Carol Riddell wrote the first detailed and critical review of Raymond’s book, and it has been frequently reprinted, which I have drawn upon above.

Through the 1980s gay academics endorsed Raymond’s book. It was admired by Wayne Dynes (“Impassioned radical-feminist critique”) and Jonathan Katz (“The most profound, extended critique of the medical concept of ‘transsexualism’ ”).   Liz Hodgkinson’s Bodyshock: The Truth About Changing Sex, 1987, while being pro-transsexuals, repeatedly returns to Raymond’s book for explanation.

Along with Peter Ackroyd’s Dressing Up, also 1979, Raymond’s book became a de rigueur entry in the bibliography of any 1980s book on trans topics, even though many authors did not actually seem to understand what she was saying.

In 1988, Sandy Stone wrote a manifesto defiantly responding to Raymond.

Unlike the concept of autogynephilia, very few actual transsexuals identified with Raymond’s position, the one exception being Rachael Webb, a lorry driver cum London Councillor who regarded herself as a radical feminist and as a constructed woman.

Raymond’s books in the early 1990s attacked sexual liberalism, contraception in the form of RU486, and the new reproductive technologies.

In 1996, The Transsexual Empire was reissued by Teacher College Press, without any changes although by that time the excessive gender conformity required by gender clinics that she had initially criticized was largely a thing of the past. She expands her criticism in the new Introduction using the new word, ‘transgenderism’, she dismisses gender transgression as a new type of gender conformity, and has specific criticisms of RuPaul, Leslie Feinberg and k.d. lang. So non-surgical gender solutions are not acceptable either as some might have assumed from her book.

In the late 1990s and 2000s there have been a number of trans writers who have used Raymond’s book as if it referred to other transsexuals whom they don’t seem to like, often referred to as ‘autogynephiles’ or ‘transgender’ or ‘men’, although there is no basis for this in Raymond’s writings: she is as critical of the lesbian-feminist constructed female as she is of the gender-stereotyped constructed female. Notable examples are by Margaret O’Hartigan and Cathryn Platine.

From 1994-2007 Raymond was the Co-Executive Director of the Coalition Against Trafficking in Women (CATW) and is still on the Board. She retired as a professor in 2002, and is Professor Emerita. In CATW she is strongly against decriminalization of prostitution which has led several sex worker activists to take issue with her. She talks about prostitution as if trans women and men are never sex workers.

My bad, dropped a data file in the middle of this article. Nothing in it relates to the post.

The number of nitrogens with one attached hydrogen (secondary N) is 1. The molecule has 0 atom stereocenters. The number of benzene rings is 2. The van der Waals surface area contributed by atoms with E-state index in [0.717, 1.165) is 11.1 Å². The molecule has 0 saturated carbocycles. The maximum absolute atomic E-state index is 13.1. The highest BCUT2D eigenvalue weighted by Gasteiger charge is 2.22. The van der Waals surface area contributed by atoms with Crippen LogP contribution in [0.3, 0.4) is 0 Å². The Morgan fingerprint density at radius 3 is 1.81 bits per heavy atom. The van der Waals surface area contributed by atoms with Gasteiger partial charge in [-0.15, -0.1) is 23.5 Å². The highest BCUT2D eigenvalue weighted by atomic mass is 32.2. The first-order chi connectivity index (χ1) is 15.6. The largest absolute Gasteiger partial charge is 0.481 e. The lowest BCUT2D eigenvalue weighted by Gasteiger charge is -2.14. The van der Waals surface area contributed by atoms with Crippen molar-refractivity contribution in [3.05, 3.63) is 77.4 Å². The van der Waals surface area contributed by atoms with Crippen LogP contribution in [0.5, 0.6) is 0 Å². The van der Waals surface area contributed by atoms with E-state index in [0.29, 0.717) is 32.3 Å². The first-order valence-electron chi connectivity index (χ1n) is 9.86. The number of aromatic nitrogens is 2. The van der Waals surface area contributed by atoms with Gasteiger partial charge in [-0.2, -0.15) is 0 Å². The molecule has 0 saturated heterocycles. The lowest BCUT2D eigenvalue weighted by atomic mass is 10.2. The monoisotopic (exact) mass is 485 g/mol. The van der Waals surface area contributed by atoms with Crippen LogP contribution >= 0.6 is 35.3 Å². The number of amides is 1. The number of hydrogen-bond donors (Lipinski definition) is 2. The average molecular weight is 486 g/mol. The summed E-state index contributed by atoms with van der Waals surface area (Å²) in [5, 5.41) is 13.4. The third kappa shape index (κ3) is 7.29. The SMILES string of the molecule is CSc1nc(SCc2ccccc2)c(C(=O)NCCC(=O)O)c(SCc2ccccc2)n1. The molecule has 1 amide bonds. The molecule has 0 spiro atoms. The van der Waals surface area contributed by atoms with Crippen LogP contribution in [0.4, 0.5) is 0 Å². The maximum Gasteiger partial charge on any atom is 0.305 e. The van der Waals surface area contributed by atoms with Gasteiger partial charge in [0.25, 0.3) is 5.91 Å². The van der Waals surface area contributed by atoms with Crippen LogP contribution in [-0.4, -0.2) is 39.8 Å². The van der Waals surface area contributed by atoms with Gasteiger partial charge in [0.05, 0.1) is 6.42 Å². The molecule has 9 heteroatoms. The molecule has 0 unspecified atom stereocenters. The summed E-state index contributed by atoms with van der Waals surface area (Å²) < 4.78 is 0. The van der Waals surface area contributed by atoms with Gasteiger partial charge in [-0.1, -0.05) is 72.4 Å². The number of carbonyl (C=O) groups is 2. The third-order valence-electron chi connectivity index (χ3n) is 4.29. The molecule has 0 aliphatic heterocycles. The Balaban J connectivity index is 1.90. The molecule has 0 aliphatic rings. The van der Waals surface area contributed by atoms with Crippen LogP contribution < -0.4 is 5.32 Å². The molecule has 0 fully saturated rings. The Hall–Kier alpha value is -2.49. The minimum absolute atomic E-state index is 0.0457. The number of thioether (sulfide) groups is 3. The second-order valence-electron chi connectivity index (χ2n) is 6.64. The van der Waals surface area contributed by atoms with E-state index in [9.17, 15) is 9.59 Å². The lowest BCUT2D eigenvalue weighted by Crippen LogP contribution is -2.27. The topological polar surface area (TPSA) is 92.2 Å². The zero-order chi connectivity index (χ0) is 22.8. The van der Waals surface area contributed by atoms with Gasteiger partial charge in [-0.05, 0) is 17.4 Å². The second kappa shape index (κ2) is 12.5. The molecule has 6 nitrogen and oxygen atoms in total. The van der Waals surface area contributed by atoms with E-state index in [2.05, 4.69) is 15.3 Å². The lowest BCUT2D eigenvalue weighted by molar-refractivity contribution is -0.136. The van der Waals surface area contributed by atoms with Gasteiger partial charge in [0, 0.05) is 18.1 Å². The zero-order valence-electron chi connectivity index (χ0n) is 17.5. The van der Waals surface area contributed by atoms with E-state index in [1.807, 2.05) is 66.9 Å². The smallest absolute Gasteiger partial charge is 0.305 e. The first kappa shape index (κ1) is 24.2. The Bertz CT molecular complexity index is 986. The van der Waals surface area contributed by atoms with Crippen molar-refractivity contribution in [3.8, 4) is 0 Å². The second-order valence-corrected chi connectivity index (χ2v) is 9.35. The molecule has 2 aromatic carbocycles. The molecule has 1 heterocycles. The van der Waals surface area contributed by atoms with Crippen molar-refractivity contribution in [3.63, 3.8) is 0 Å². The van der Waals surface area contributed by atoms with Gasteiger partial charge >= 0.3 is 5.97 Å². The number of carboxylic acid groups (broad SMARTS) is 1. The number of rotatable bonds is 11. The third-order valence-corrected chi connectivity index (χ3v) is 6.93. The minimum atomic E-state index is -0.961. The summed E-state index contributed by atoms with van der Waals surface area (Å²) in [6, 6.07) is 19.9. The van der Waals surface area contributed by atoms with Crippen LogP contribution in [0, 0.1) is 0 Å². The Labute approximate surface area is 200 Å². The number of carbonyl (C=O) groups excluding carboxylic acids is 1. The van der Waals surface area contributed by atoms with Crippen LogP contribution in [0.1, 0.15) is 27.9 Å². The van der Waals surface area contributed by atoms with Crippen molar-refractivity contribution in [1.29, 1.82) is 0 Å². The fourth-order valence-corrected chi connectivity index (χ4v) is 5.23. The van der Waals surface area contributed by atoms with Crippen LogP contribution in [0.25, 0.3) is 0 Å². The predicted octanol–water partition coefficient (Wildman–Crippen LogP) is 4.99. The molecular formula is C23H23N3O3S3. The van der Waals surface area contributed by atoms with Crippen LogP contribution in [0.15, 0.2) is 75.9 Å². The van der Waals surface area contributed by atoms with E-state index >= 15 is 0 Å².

*Not Janice Raymond, Playmate of the Month for December 1974.

Raymond has kept her personal life quiet.   Her Wikipedia page has a ‘personal life’ section which says that she is a former Catholic and an open lesbian.  There is no mention of her having a wife.  There are two rumours relating to her private life.  I did not include them above because I could not confirm them, but they are very germane to her writings:  that she had a passion for a trans woman but was rebuffed (Denny, 2002);  and that she and Daly were lovers.  Both suggestions partially explain the intensity of her transphobia.

My husband was raised a Catholic and is a graduate of the Jesuit Boston College.  On reading this, his major comment was to explain that many ex-Catholics and lapsed Catholics emphasize the one issue that affects them personally – with Raymond it is the non-ordination of women ( Johnson, 1973) – but continue to agree with the Church on other issues.  Raymond’s position is remarkably congruent with the Church of Rome:  trans woman are not women; abortion is wrong; the new reproductive technologies are wrong.

For all her concern with the “role strain of normal women”, Raymond is indifferent to the role strain of those born male.  Other than feminist  consciousness raising, she rules out – this is made clear in the introduction to the 1994 reprint - any solution that such male-born persons may wish to try: in addition to her proscription of surgical gender change, she also condemns androgynous gender mixing for both men and women.  She denies that women wearing trousers is transvestity  and at the same time denies men any clothing freedom at all.    Like Virginia Prince and some of the HBS people she is insistent that other persons should follow her prescription only and is not interested in what they might think, or in allowing them to be themselves.

I am a woman, therefore I am a feminist.  This is so obvious to  me.  The great expansion of opportunities and freedoms for all women, trans and cis, over the last 50 years is one of the great achievements of the 20th century.  Raymond attempts to present her flavour of feminism as Feminism, as if there were no others.  But of course there are many feminisms.  One of the best statements of how Raymond is an embarrassment to feminism is found in Califia’s book.   As a feminist I also find Raymond embarrassing.  But there are also trans women who say things that I do not like.